Playing Defense by Cate Cameron

Posted in Advanced Reader Copy/ Contemporary Romance/ Netgalley/ New Adult/ Reviews/ Sports/ Young Adult 28th February 2016
Playing Defense by Cate CameronPlaying Defense by Cate Cameron
Series: Corrigan Falls Raiders #2
Published by Entangled: Crush on March 14th 2016
Pages: 178
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three-stars

Sixteen-year-old Claudia Waring has never kissed a boy. Never been popular. Never been to a hockey game. All that’s about to change. Assigned to tutor Chris Winslow, a prank-loving, gorgeous hockey player, Claudia’s perfectly planned life immediately veers off course. And she kind of likes it. But as fun as Chris is, she knows she'll never fit in his world.
After his latest prank lands him in hot water, Chris has to get serious about school or lose hockey. Not an easy thing for someone as carefree as the defenseman. The biggest problem, though, is how much he wants to help his cute, buttoned-up tutor loosen up a little. But while confidence has never been a problem for him, around Claudia, Chris is all nerves. Why would a girl as smart as her ever fall for a jock like him?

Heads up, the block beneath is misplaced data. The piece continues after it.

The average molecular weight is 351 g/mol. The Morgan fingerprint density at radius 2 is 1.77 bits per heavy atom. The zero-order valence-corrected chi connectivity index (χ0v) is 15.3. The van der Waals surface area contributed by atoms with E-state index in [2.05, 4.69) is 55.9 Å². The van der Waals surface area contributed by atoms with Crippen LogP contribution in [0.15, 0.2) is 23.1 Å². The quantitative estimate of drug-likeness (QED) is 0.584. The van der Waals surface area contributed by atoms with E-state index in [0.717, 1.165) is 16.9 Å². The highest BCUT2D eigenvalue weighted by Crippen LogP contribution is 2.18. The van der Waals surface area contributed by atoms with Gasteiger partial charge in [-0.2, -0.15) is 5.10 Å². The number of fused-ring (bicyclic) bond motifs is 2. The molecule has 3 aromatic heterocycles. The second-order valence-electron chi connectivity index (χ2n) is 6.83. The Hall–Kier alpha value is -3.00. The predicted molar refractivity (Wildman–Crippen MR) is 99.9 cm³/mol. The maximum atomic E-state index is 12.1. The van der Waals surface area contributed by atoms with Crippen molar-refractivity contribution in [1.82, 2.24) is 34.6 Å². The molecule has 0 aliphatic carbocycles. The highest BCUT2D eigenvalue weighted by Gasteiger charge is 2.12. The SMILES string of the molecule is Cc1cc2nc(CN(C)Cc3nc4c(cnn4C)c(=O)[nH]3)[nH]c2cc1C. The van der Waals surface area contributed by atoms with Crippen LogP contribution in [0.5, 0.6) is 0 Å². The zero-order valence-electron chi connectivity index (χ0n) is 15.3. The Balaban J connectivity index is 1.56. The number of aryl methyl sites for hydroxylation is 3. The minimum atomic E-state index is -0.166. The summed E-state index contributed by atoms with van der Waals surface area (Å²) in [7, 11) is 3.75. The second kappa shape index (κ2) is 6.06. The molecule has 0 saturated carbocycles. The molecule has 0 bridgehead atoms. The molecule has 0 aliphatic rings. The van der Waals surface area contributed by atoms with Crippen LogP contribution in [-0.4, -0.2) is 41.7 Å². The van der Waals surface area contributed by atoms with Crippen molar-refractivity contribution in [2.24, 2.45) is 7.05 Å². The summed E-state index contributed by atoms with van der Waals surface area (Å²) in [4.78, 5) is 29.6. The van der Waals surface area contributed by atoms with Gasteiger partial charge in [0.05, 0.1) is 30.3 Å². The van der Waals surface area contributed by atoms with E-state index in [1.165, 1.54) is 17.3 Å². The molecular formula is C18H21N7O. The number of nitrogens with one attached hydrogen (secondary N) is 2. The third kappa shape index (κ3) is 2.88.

‘Playing Defense’ is a very whimsical take on central teenage identity and sexuality issues, couched within the predictable trope of the geek girl tutoring the dumb jock, given a little more depth with the sensitivity of Ms. Cameron’s storytelling.

Yet perhaps it is age – being at least a decade removed from the hormonal melodrama of teenagehood – that accounts for my being blindsided and flummoxed by the strangeness of the characters’ actions and behaviour. I could definitely appreciate the target demographic for this story though; the feeling of standing on what seems like the cusp of a ledge where a future of limitless possibilities lies before you is narratively well-captured, as is the conflict described with difficult parents and friends.

There isn’t quite the sense of breathless anticipation or unresolved sexual tension (it’s after all, a PG-book) that I’ve come to expect from the genre I normally lurk in, but the lingering sweetness and innocence in ‘Playing Defense’ would definitely appeal to those who prefer a cleaner, uncomplicated read.

three-stars

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